It came true.
Tom Hooper, looking very confident, took the stage at Alice Tully this afternoon to welcome everyone to the screening with a Happy Thanksgiving and a confession that he had finished the film at 2:00 AM in time for today's all guild screenings, the very first! If we were sitting there "It must mean I've finished it," he quipped.
Though reviews are embargoed until December 11th, let it suffice to say (for now) that my fears about the film adaptation of the classic musical were alleviated quickly. MORE...
By the end of Jean Valjean's lengthy prologue with Hugh Jackman lending a thrilling haunted immediacy to "Valjean's Soliloquy" / "What Have I Done?" my eyes were watering and I had chills everywhere. The audience at Alice Tully Hall was similarly elated with spontaneous applause breaking out right then. The applause just kept coming at the end of each famous tune throughout the nearly three hour running time. A standing ovation greeted Hooper and four of his stars (Anne Hathaway, Eddie Redmayne, Samantha Barks and Amanda Seyfried) when they walked out on stage as the final credits rolled.
Yes, my photo of the cast taking their seats is blurry and useless... but I was shaking and crying. Don't judge! I blame Les Miz's overpowering finale which intended to put me in this very state of blubbery incompetence.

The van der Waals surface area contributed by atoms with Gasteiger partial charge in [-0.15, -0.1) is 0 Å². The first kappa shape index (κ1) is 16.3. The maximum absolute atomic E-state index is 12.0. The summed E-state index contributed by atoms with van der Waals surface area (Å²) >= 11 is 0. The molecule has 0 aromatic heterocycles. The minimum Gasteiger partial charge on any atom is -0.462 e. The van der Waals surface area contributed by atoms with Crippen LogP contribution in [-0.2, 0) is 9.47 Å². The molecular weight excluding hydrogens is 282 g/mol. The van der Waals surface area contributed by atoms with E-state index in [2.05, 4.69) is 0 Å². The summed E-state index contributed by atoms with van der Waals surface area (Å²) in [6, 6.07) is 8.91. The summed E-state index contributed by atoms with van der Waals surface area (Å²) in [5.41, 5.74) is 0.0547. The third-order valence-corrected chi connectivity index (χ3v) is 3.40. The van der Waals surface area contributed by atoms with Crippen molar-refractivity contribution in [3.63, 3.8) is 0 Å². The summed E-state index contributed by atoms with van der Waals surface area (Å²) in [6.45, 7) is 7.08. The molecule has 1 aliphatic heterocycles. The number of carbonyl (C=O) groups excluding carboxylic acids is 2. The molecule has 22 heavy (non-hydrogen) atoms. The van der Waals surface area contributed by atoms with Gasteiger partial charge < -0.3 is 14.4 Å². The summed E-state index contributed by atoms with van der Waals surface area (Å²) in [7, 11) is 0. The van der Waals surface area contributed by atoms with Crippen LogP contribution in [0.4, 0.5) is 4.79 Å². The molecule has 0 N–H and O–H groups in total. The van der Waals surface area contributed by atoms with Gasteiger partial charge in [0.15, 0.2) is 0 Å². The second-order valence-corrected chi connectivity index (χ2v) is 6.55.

During the Q & A the director and cast and the audience spent a lot of time (too much time) on the already famous live-singing technique. All the vocals were recorded on set, the cast using earpieces to hear piano accompaniment. The pianos were then edited out and full orchestration was recorded to be added around the vocals in post. More impressive still is that many of the numbers have very little editing meaning the actors sang the entire numbers without breaks for camera setup changes -- which is most noticeable in Fantine's "I Dreamed a Dream" as Hathaway digs deep and delivers sensationally.
Though the bulk of the afternoon was comments from Hooper and Hathaway, each actor responded to some questions: Amanda Seyfried had the audience laughing with self-deprecating comments about her lack of preparation and relief when she didn't have to sing anymore; Samantha Barks talked about her years with the role of Eponine and the big transition being that she no longer had to play to the back row on film; Eddie Redmayne was the most lively partipicant telling multiple funny anecdotes. The best of these was his fear of working with both Wolverine and the Gladiator and the great leveler of vocal exercizes; the whole cast would be walking around making absurd noises to loosen up their instruments.
The cutest question from the crowd was a man who asked Anne if she had already cleared space on her shelf for the Oscar. The audience -- filled with AMPAS and guild members -- applauded his question. Anne didn't have to answer. But then, it's not really a question anymore.
She won't be the only member of this team who has to make room for one.